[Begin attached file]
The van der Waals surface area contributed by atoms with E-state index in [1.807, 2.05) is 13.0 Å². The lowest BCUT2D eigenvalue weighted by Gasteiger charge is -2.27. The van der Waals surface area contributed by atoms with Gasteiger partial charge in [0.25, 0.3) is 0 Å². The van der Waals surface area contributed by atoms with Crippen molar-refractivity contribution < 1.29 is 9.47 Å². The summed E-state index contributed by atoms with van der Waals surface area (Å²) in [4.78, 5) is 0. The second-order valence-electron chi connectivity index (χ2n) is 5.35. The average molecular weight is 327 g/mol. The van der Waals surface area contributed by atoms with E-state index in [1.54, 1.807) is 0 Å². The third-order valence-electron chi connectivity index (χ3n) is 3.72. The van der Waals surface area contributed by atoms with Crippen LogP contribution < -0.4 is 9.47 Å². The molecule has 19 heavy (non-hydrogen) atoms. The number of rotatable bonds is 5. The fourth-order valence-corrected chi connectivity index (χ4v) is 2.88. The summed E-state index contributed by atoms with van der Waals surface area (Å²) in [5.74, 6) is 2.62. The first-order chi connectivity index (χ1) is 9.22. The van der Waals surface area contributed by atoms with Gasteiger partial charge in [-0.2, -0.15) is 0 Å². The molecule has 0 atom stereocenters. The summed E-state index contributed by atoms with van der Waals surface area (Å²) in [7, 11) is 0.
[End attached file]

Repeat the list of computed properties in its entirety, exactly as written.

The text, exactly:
The van der Waals surface area contributed by atoms with E-state index in [1.807, 2.05) is 13.0 Å². The lowest BCUT2D eigenvalue weighted by Gasteiger charge is -2.27. The van der Waals surface area contributed by atoms with Gasteiger partial charge in [0.25, 0.3) is 0 Å². The van der Waals surface area contributed by atoms with Crippen molar-refractivity contribution < 1.29 is 9.47 Å². The summed E-state index contributed by atoms with van der Waals surface area (Å²) in [4.78, 5) is 0. The second-order valence-electron chi connectivity index (χ2n) is 5.35. The average molecular weight is 327 g/mol. The van der Waals surface area contributed by atoms with E-state index in [1.54, 1.807) is 0 Å². The third-order valence-electron chi connectivity index (χ3n) is 3.72. The van der Waals surface area contributed by atoms with Crippen LogP contribution < -0.4 is 9.47 Å². The molecule has 19 heavy (non-hydrogen) atoms. The number of rotatable bonds is 5. The fourth-order valence-corrected chi connectivity index (χ4v) is 2.88. The summed E-state index contributed by atoms with van der Waals surface area (Å²) in [5.74, 6) is 2.62. The first-order chi connectivity index (χ1) is 9.22. The van der Waals surface area contributed by atoms with Gasteiger partial charge in [-0.2, -0.15) is 0 Å². The molecule has 0 atom stereocenters. The summed E-state index contributed by atoms with van der Waals surface area (Å²) in [7, 11) is 0.